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The trouble is there's not enough blood to go round

Reluctance to give blood during Ramadan is just one major reason why acute shortages continue to plague Indonesia

The trouble is there's not enough blood to go round

Prasetyo Nurhardjanto, a regular donor, gives blood at the Indonesian Red Cross center in Jakarta. (ucanews.com photo)


Fitri knows all too well what an acute shortage of blood in hospitals can mean.

The woman from Merauke district in Papua found herself in severe pain in 2009 after contracting endometriosis, the development of uterine-lining tissue outside the uterus.

The condition also brought on heavy periods, which meant part of the treatment required that she receive blood transfusions. However on being taken to hospital she was told there was very little blood available to treat her. 

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"My husband had to go around asking friends to donate blood for me," said Fitri, who like many Indonesians goes by only one name.

"Luckily, I was able to wait until my husband's friends came and donated their blood even though I should had been treated immediately," she said.

Years later, the province continues to suffer from acute blood shortages, according to the Indonesian Red Cross

The humanitarian organization cited an example in 2013, when 66,000 blood bags were needed in the province but only around 2,700 were available. 

At national level, the World Health Organization (WHO) says the minimum blood demand in Indonesia, which has an estimated population of about 250 million people is 5.1 million blood bags per year, or two percent of its total population. 

However, the Health Ministry says it can only manage to gather on average 4.1 million blood bags per year and around 90 percent of this figure comes from the public donating at local blood centers. The rest comes from the Indonesian Red Cross or, like in Fitri's case, from family and friends of those who really need it.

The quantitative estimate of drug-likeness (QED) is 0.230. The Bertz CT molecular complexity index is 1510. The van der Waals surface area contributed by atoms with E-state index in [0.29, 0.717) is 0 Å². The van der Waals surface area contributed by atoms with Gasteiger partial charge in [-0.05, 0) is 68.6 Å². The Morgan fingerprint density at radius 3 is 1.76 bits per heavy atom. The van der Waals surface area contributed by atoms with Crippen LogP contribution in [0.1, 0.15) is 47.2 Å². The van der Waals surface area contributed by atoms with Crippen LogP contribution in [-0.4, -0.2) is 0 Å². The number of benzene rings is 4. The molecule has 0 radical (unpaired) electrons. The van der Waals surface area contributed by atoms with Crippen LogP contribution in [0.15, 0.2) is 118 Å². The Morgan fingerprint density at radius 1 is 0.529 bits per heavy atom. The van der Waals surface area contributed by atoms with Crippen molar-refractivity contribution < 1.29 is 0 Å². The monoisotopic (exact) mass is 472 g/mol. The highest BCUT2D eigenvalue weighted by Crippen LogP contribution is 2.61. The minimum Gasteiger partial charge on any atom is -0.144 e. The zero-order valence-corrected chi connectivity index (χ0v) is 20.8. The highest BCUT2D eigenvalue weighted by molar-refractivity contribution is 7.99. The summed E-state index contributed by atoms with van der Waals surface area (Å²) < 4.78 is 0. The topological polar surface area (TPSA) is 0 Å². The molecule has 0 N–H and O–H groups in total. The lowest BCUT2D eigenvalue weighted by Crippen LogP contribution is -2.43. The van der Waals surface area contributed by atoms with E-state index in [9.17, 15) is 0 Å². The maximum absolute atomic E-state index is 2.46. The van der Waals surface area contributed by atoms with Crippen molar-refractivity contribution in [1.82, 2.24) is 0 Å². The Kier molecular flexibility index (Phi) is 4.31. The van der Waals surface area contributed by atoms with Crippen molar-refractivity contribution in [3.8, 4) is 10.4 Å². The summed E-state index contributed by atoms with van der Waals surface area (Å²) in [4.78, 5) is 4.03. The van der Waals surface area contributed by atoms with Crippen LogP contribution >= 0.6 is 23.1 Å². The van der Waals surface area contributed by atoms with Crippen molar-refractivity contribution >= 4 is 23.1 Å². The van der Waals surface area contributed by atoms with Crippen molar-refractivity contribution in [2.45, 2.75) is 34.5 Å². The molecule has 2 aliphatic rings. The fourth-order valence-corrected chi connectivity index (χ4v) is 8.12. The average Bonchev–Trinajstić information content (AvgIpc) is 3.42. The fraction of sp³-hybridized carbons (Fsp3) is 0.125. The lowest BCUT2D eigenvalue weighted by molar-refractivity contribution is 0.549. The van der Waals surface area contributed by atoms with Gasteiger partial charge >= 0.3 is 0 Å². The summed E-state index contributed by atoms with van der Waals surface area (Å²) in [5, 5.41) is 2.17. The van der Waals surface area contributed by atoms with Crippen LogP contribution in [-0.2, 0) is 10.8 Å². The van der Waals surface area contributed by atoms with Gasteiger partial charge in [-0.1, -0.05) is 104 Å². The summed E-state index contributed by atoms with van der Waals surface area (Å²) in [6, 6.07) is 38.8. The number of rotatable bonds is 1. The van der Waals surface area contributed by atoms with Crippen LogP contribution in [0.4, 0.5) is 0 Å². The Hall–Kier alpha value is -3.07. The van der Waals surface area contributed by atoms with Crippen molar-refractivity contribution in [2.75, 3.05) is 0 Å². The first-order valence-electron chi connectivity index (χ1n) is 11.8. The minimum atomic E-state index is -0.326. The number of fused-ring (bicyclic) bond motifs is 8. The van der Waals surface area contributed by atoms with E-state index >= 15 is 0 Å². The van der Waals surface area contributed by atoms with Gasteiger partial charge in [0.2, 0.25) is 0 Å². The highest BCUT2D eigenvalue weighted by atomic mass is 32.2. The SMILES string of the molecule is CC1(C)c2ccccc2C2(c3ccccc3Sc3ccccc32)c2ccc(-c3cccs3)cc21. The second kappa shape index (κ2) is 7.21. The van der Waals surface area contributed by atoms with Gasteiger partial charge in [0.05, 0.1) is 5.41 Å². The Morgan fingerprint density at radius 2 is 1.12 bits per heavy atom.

Key factors

According to Putri Srihartaty, who heads the Indonesian Red Cross Society's Central Blood Transfusion Service, the key factor for the shortage is the small number of blood donations particularly during the Muslim holy month of Ramadan and long holidays.

Many Muslims refrain from making blood donations during the holy month as they consider it as breaking the fast.

Nearly 90 percent of the country's population is Muslim. The rest are Protestants, Catholics, Hindus, Buddhists and Confucians as well as followers of traditional beliefs.

"This is why blood supply is insufficient," she said.

There are also months when the Red Cross lacks certain blood types. 

"All 216 blood transfusion services across the country take all blood types from blood donors. But in certain months, there is no match between supply and demand," she said.

For Sister Julia Sinaga, who manages the blood bank at Saint Elizabeth Hospital in Medan, North Sumatra, the situation is worrying. 

"We had no blood supplies for almost two days during Ramadan this year. As a result, patients had to wait until we could get blood bags from the local Red Cross or nearby hospitals," she said, adding that several patients with kidney failure had to undergo dialysis.

In fact, the hospital provides more than 400 blood bags for patients every month.

Saint Carolus Hospital in Central Jakarta chooses to get blood donations from patients' family members if shortages arise.

According to hospital spokeswoman, Roestri Nurwulan,  "Apart from Ramadan a fear of needles is also a major reason why people refuse to donate blood."


Quick Wins program

In July, Health Minister Nila F. Moeloek lamented people's ignorance on the importance of blood donations particularly in saving the lives of mothers going through a complicated childbirth. 

Around 28 percent of all maternal deaths last year were because of excess bleeding. 

And like everywhere else the country needs blood for a wide variety of medical procedures.

To address the shortage problem, the ministry has reintroduced a program, first initiated in 2015, to increase the number of blood donors.   

In the Quick Wins program, the ministry will embrace 5,600 community healthcare centers by the end of 2019. Of this number, 2,394 centers have signed a memorandum of understanding with blood transfusion services and hospitals. 

The program aims at boosting blood supplies through cooperation between community healthcare centers, blood transfusion services and hospitals. Community healthcare centers are looking to mount awareness campaigns about shortages and encourage them to become blood donors.

Prasetyo Nurhardjanto, who has regularly donated blood since 1989, believed that the Indonesian Red Cross can be more creative in dealing with such shortage.

"Social media can be used to attract more people. Many communities of blood donor use the internet," he said.


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